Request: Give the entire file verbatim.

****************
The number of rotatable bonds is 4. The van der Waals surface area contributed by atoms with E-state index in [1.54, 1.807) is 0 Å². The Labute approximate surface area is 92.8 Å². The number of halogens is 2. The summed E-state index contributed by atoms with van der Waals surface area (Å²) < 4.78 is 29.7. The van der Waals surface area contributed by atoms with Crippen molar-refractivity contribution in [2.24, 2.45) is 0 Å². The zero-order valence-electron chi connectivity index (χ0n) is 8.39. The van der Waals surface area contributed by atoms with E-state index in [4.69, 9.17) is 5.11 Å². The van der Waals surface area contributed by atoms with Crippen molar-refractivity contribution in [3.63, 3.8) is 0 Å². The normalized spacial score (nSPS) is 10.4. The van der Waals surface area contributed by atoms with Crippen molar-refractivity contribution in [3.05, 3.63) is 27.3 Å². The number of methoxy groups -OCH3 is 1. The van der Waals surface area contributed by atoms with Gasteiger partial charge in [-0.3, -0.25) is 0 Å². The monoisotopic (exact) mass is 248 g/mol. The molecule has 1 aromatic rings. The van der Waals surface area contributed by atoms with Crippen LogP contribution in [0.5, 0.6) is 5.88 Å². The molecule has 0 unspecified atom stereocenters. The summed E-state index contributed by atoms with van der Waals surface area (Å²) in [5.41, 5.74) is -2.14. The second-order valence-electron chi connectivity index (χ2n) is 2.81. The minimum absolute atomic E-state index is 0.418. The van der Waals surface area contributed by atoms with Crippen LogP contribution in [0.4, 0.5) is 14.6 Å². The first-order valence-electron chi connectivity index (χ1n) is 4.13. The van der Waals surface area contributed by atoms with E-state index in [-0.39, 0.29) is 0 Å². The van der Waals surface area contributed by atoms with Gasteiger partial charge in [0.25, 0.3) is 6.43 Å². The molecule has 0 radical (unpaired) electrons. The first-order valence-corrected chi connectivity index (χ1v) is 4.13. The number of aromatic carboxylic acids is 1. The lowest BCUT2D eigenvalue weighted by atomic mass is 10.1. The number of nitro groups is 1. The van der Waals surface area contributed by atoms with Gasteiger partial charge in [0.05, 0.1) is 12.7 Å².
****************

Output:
The number of rotatable bonds is 4. The van der Waals surface area contributed by atoms with E-state index in [1.54, 1.807) is 0 Å². The Labute approximate surface area is 92.8 Å². The number of halogens is 2. The summed E-state index contributed by atoms with van der Waals surface area (Å²) < 4.78 is 29.7. The van der Waals surface area contributed by atoms with Crippen molar-refractivity contribution in [2.24, 2.45) is 0 Å². The zero-order valence-electron chi connectivity index (χ0n) is 8.39. The van der Waals surface area contributed by atoms with E-state index in [4.69, 9.17) is 5.11 Å². The van der Waals surface area contributed by atoms with Crippen molar-refractivity contribution in [3.63, 3.8) is 0 Å². The normalized spacial score (nSPS) is 10.4. The van der Waals surface area contributed by atoms with Crippen molar-refractivity contribution in [3.05, 3.63) is 27.3 Å². The number of methoxy groups -OCH3 is 1. The van der Waals surface area contributed by atoms with Gasteiger partial charge in [-0.3, -0.25) is 0 Å². The monoisotopic (exact) mass is 248 g/mol. The molecule has 1 aromatic rings. The van der Waals surface area contributed by atoms with Crippen LogP contribution in [0.5, 0.6) is 5.88 Å². The molecule has 0 unspecified atom stereocenters. The summed E-state index contributed by atoms with van der Waals surface area (Å²) in [5.41, 5.74) is -2.14. The second-order valence-electron chi connectivity index (χ2n) is 2.81. The minimum absolute atomic E-state index is 0.418. The van der Waals surface area contributed by atoms with Crippen LogP contribution in [0.4, 0.5) is 14.6 Å². The first-order valence-electron chi connectivity index (χ1n) is 4.13. The van der Waals surface area contributed by atoms with E-state index in [-0.39, 0.29) is 0 Å². The van der Waals surface area contributed by atoms with Gasteiger partial charge in [0.25, 0.3) is 6.43 Å². The molecule has 0 radical (unpaired) electrons. The first-order valence-corrected chi connectivity index (χ1v) is 4.13. The number of aromatic carboxylic acids is 1. The lowest BCUT2D eigenvalue weighted by atomic mass is 10.1. The number of nitro groups is 1. The van der Waals surface area contributed by atoms with Gasteiger partial charge in [0.05, 0.1) is 12.7 Å².